|Nonsense just is,
but sense must be uncovered, grasped and held tight.
Making Bird Dodger Feel Ourselves
If you don’t contribute, don’t complain about what happened
These ridiculous headlines give credibility to analysts who sit in comfort at their desks, reviewing what happened, but never creating what is happening. Come on, people. Even I play better football sitting in the stands than the tired players on the field; even I know more on my couch than the coach up close.
Why are we so easily influenced by so-called experts, when deep down we know that these same backseat drivers would have no idea what to do if they were forced to react to unfolding events as they happen in the real world of customers, competitors, suppliers, employees, shareholders, analysts, rain, sleet or snow.
It is time to ignore those who have the power to complain about what happened, but who cannot contribute to making it happen.
He who hesitates is luckier than the early bird, and vice versa
I’m not talking about obvious decisions, but tricky ones. Sometimes when you procrastinate, it will cost you. Other times you will benefit from the delay. So how do you know which and when?
This morning I watched as a car raced through a red traffic light. Luckily, the drivers who had green hesitated long enough not to become road kill.
Once again I reminded myself that it pays to leave home a minute later than planned. That way I miss the crazy lady decorating her face or dashing cowboy running late. But I do worry that my minute of delay might create enough time for the second fast fool to get me.
The point is, whether at work or on the road, he who hesitates might be luckier than the early bird. And vice versa. Who knows?
Don’t be a question dodger – stop for full stops under question marks
“Who knows?” is a rhetorical question. In other words, I don’t expect you to answer the question nor even to know the answer. But what about normal questions? Do you often answer a question with a question?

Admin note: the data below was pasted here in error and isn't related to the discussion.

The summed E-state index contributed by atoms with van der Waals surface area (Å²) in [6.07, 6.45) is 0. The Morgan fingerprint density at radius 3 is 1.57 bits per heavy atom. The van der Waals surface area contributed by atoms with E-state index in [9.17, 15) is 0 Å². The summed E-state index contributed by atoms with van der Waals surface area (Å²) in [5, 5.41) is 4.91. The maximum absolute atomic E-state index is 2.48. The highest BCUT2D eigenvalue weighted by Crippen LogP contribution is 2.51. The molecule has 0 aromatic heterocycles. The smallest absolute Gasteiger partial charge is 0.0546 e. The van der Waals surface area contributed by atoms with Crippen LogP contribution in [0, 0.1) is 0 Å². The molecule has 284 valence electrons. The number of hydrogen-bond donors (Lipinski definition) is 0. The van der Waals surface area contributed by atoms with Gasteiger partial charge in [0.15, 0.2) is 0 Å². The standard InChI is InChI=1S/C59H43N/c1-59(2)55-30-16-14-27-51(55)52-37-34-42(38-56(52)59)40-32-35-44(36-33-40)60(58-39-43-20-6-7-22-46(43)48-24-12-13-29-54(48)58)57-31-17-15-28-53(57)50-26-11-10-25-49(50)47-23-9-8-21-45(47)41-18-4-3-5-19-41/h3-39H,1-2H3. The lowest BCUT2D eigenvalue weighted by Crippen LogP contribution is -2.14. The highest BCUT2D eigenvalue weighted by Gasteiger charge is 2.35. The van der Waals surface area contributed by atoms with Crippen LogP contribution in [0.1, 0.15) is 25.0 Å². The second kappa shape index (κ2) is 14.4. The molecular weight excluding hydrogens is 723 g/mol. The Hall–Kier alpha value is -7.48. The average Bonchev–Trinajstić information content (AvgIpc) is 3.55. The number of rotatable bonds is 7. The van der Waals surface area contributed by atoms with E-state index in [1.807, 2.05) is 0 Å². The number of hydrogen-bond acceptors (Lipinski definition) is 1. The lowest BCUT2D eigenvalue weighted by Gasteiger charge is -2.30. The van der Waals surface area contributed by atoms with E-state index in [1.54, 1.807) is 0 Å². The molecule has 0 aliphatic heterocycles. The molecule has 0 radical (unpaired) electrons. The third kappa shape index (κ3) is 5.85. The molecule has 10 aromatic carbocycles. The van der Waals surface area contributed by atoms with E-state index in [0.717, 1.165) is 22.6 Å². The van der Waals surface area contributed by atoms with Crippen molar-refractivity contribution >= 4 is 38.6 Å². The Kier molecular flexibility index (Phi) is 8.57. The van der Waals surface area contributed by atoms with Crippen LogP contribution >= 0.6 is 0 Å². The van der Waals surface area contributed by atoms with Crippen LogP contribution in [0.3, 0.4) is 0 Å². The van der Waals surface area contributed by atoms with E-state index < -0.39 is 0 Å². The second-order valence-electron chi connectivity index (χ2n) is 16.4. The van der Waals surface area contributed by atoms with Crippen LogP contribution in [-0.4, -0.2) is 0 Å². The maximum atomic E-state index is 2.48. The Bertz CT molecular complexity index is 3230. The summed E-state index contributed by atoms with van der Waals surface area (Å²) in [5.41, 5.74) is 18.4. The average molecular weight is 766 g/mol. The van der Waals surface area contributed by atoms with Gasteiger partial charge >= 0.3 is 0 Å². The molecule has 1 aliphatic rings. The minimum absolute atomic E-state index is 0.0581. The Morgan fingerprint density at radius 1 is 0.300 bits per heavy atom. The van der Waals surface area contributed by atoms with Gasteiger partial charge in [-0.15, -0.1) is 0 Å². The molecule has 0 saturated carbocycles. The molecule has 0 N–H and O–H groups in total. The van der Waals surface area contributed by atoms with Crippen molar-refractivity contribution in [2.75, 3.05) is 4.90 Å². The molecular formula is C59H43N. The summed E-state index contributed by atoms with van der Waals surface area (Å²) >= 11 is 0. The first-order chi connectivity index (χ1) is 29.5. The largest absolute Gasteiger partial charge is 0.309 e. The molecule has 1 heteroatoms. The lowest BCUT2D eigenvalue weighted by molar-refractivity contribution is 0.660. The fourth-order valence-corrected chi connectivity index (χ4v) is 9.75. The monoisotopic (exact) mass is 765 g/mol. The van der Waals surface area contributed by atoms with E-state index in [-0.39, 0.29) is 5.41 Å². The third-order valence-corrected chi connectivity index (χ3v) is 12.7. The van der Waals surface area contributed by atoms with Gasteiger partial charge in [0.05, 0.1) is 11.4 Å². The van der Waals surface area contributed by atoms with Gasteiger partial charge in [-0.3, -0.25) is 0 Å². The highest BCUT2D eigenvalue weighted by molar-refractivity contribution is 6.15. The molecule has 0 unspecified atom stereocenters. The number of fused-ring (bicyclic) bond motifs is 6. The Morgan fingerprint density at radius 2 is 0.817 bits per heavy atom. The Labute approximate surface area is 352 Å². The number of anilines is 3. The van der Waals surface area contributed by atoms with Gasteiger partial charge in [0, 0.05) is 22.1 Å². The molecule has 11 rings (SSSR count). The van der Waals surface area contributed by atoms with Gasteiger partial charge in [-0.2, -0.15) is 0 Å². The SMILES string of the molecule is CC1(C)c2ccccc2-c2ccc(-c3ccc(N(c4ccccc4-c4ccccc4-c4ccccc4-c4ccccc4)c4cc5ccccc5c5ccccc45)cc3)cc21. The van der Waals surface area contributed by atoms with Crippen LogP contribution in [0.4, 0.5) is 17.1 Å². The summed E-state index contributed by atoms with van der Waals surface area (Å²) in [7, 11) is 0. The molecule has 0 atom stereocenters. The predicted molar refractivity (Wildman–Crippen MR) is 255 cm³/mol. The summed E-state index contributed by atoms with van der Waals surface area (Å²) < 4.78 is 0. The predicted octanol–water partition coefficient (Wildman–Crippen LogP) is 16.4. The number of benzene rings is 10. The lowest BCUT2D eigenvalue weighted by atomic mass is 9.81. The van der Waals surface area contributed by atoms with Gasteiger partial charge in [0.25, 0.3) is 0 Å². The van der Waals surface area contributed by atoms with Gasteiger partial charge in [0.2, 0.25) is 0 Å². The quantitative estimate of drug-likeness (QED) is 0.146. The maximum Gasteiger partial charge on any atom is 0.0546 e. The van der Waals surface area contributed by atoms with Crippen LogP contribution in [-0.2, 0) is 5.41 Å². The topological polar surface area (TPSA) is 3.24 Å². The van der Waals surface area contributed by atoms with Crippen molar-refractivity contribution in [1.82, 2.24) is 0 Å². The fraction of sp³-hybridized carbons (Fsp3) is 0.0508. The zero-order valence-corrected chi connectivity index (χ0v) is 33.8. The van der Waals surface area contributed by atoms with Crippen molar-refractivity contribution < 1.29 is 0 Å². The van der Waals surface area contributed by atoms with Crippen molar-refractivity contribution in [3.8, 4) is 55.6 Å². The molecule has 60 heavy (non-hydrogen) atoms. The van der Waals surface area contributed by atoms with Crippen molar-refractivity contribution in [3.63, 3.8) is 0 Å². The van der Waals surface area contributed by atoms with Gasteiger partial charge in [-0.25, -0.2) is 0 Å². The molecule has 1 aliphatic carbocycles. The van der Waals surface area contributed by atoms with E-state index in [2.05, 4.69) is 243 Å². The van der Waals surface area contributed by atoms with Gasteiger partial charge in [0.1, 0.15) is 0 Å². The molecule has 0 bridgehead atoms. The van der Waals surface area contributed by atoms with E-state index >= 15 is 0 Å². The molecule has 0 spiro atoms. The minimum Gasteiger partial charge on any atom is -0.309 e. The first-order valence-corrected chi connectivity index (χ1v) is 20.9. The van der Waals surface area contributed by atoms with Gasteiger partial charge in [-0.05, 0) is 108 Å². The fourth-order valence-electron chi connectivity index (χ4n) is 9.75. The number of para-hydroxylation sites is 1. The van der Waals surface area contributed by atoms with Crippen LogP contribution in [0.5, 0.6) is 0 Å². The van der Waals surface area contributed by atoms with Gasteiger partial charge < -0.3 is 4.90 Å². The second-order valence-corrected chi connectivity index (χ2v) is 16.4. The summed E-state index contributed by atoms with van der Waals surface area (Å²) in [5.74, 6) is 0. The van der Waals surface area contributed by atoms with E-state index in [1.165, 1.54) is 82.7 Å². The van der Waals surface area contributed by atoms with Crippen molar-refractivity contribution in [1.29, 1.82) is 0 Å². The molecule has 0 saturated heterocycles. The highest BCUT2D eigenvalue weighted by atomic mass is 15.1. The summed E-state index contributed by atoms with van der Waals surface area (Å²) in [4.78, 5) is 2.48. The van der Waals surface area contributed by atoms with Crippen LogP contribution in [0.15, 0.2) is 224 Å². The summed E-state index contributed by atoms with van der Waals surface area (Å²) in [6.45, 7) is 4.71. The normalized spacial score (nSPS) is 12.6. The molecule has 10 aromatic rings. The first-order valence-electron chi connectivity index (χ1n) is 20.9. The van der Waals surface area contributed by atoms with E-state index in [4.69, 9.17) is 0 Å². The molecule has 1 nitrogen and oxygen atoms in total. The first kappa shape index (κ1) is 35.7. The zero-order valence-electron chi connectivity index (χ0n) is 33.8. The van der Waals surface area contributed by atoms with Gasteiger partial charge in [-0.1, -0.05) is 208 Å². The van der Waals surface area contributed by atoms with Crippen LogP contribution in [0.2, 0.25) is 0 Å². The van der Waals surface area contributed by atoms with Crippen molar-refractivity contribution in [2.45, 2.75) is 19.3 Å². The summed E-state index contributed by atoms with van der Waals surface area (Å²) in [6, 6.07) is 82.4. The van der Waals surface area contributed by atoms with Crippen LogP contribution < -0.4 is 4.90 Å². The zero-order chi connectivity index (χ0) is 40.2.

If so, then you’re a ‘question dodger.’ Question dodgers question back because they don’t know the answer, they want to hide the truth, they are playing for time, or because they are trying to be funny.
When you respond to a question with a question you probably react quickly because you don’t intend to answer. So you leave no pause between question and question.
If this rapid response is your style, then I have a question for you. Why is there is a period under the curve of the question mark? Why a full stop and not a comma?
Because you should stop after asking a question. If you don’t shut up after asking a question, then how can the other person respond? Equally important, the person being questioned should also stop before responding. Maybe then the response will not be a dodging question.
Feel safe enough to be happier now
We tend to treat both concepts as the same, don’t we? So let me ask you this. What matters more, being safe or feeling safe?
Here’s why it matters. If you are safe, but feel unsafe, your behavior and decisions will reflect your fear, and so influence how you live.
Many security and safety measures in our society are really there to make us feel safer; they cannot guarantee our safety. And yet we behave and live as if we are safe. Rightly so.
Now, what matters more, being happy or feeling happy? That’s right! Feeling happy influences how you behave, which will make you happier. Being happy comes from feeling happy.
Believe it or not, most of the time you are safe. So drop your fear and before you know it you will be happy as well.
Protecting ourselves from enjoying ourselves
We buy the latest smart phone because we want to be happy. Or so it appears. More likely, we buy the latest smart phone because of its stunning design and feather thinness. And then we hide both under a thick rubber outer shell to protect it from how we use it.
It’s the equivalent of using plastic liners to protect your new car’s carpets. At least the carpets will still be new by the time you are ready to trade it in.
And so we go through life not fully enjoying the very things that we bought because we believed they would give us joy.
I would rather clean my feet than cover my carpets. I would rather handle my phone with a bit more care than pad it beyond recognition. I am willing to be more careful how I do things so that I can enjoy more the things that I do things with.
After all, enjoyment of use is why I got the slinky phone and shiny car.
Would you like to feel safer and happier?
Welcome to our side of the nonsense divide
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Copyright © 2015 James Henry McIntosh, All rights reserved.